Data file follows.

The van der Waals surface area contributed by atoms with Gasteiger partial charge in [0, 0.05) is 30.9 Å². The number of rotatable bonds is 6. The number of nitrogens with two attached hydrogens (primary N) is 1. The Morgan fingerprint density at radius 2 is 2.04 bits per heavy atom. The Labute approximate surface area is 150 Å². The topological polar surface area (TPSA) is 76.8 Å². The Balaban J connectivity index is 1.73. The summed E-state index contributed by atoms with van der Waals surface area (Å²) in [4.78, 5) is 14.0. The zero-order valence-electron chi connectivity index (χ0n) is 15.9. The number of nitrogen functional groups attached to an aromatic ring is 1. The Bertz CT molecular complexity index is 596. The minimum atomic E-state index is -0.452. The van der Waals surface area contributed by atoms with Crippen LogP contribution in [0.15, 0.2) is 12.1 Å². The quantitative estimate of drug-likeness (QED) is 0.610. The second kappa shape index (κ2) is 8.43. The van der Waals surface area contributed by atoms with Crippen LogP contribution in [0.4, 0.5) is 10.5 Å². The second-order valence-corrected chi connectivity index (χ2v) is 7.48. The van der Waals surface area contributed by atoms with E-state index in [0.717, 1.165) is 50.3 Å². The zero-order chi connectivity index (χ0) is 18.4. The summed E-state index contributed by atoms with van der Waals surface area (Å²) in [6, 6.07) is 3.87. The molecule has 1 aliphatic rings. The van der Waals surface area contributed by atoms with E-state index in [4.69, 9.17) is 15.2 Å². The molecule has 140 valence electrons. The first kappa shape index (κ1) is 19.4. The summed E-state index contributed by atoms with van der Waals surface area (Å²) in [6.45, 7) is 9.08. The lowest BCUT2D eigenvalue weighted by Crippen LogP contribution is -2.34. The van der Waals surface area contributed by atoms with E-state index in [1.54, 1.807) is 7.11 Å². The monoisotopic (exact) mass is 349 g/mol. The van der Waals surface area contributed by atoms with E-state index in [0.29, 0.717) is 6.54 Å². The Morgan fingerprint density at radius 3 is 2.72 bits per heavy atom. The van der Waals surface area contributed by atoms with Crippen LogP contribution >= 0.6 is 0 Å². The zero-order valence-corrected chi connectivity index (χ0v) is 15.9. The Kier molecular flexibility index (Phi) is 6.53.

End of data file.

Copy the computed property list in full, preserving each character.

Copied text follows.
The van der Waals surface area contributed by atoms with Gasteiger partial charge in [0, 0.05) is 30.9 Å². The number of rotatable bonds is 6. The number of nitrogens with two attached hydrogens (primary N) is 1. The Morgan fingerprint density at radius 2 is 2.04 bits per heavy atom. The Labute approximate surface area is 150 Å². The topological polar surface area (TPSA) is 76.8 Å². The Balaban J connectivity index is 1.73. The summed E-state index contributed by atoms with van der Waals surface area (Å²) in [4.78, 5) is 14.0. The zero-order valence-electron chi connectivity index (χ0n) is 15.9. The number of nitrogen functional groups attached to an aromatic ring is 1. The Bertz CT molecular complexity index is 596. The minimum atomic E-state index is -0.452. The van der Waals surface area contributed by atoms with Crippen LogP contribution in [0.15, 0.2) is 12.1 Å². The quantitative estimate of drug-likeness (QED) is 0.610. The second kappa shape index (κ2) is 8.43. The van der Waals surface area contributed by atoms with Crippen LogP contribution in [0.4, 0.5) is 10.5 Å². The second-order valence-corrected chi connectivity index (χ2v) is 7.48. The van der Waals surface area contributed by atoms with E-state index in [0.717, 1.165) is 50.3 Å². The zero-order chi connectivity index (χ0) is 18.4. The summed E-state index contributed by atoms with van der Waals surface area (Å²) in [6, 6.07) is 3.87. The molecule has 1 aliphatic rings. The van der Waals surface area contributed by atoms with E-state index in [4.69, 9.17) is 15.2 Å². The molecule has 140 valence electrons. The first kappa shape index (κ1) is 19.4. The summed E-state index contributed by atoms with van der Waals surface area (Å²) in [6.45, 7) is 9.08. The lowest BCUT2D eigenvalue weighted by Crippen LogP contribution is -2.34. The van der Waals surface area contributed by atoms with E-state index in [1.54, 1.807) is 7.11 Å². The monoisotopic (exact) mass is 349 g/mol. The van der Waals surface area contributed by atoms with E-state index in [0.29, 0.717) is 6.54 Å². The Morgan fingerprint density at radius 3 is 2.72 bits per heavy atom. The van der Waals surface area contributed by atoms with Crippen LogP contribution >= 0.6 is 0 Å². The zero-order valence-corrected chi connectivity index (χ0v) is 15.9. The Kier molecular flexibility index (Phi) is 6.53.